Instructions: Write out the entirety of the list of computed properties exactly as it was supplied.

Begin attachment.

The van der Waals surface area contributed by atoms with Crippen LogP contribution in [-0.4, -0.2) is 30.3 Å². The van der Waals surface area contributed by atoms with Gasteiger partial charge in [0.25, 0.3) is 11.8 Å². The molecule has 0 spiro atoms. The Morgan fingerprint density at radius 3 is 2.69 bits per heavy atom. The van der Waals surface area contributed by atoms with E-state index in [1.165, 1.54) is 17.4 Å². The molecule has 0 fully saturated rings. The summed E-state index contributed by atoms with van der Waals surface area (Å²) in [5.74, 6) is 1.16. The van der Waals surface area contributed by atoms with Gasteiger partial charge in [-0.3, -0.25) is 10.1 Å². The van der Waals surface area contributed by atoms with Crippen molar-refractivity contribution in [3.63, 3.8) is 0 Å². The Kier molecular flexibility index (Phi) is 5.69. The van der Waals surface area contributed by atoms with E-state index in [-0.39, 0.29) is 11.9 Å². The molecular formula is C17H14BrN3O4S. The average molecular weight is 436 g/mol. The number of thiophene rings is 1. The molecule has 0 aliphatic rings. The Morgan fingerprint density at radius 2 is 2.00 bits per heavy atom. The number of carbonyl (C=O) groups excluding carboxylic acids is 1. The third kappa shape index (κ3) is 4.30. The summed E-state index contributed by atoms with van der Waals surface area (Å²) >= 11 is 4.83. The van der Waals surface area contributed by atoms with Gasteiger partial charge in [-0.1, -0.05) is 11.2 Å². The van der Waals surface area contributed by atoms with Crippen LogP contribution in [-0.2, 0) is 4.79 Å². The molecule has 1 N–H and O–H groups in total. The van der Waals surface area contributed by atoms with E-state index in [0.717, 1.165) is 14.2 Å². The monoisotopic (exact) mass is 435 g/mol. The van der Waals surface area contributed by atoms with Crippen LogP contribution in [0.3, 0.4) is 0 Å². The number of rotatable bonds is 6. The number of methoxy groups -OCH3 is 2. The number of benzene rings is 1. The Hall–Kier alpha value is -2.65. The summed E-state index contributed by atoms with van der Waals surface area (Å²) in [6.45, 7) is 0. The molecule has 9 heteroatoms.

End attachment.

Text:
The van der Waals surface area contributed by atoms with Crippen LogP contribution in [-0.4, -0.2) is 30.3 Å². The van der Waals surface area contributed by atoms with Gasteiger partial charge in [0.25, 0.3) is 11.8 Å². The molecule has 0 spiro atoms. The Morgan fingerprint density at radius 3 is 2.69 bits per heavy atom. The van der Waals surface area contributed by atoms with E-state index in [1.165, 1.54) is 17.4 Å². The molecule has 0 fully saturated rings. The summed E-state index contributed by atoms with van der Waals surface area (Å²) in [5.74, 6) is 1.16. The van der Waals surface area contributed by atoms with Gasteiger partial charge in [-0.3, -0.25) is 10.1 Å². The van der Waals surface area contributed by atoms with Crippen molar-refractivity contribution in [3.63, 3.8) is 0 Å². The Kier molecular flexibility index (Phi) is 5.69. The van der Waals surface area contributed by atoms with E-state index in [-0.39, 0.29) is 11.9 Å². The molecular formula is C17H14BrN3O4S. The average molecular weight is 436 g/mol. The number of thiophene rings is 1. The molecule has 0 aliphatic rings. The Morgan fingerprint density at radius 2 is 2.00 bits per heavy atom. The number of carbonyl (C=O) groups excluding carboxylic acids is 1. The third kappa shape index (κ3) is 4.30. The summed E-state index contributed by atoms with van der Waals surface area (Å²) >= 11 is 4.83. The van der Waals surface area contributed by atoms with Gasteiger partial charge in [-0.1, -0.05) is 11.2 Å². The van der Waals surface area contributed by atoms with Crippen LogP contribution in [-0.2, 0) is 4.79 Å². The molecule has 1 N–H and O–H groups in total. The van der Waals surface area contributed by atoms with E-state index in [0.717, 1.165) is 14.2 Å². The monoisotopic (exact) mass is 435 g/mol. The van der Waals surface area contributed by atoms with Crippen LogP contribution in [0.3, 0.4) is 0 Å². The number of rotatable bonds is 6. The number of methoxy groups -OCH3 is 2. The number of benzene rings is 1. The Hall–Kier alpha value is -2.65. The summed E-state index contributed by atoms with van der Waals surface area (Å²) in [6.45, 7) is 0. The molecule has 9 heteroatoms.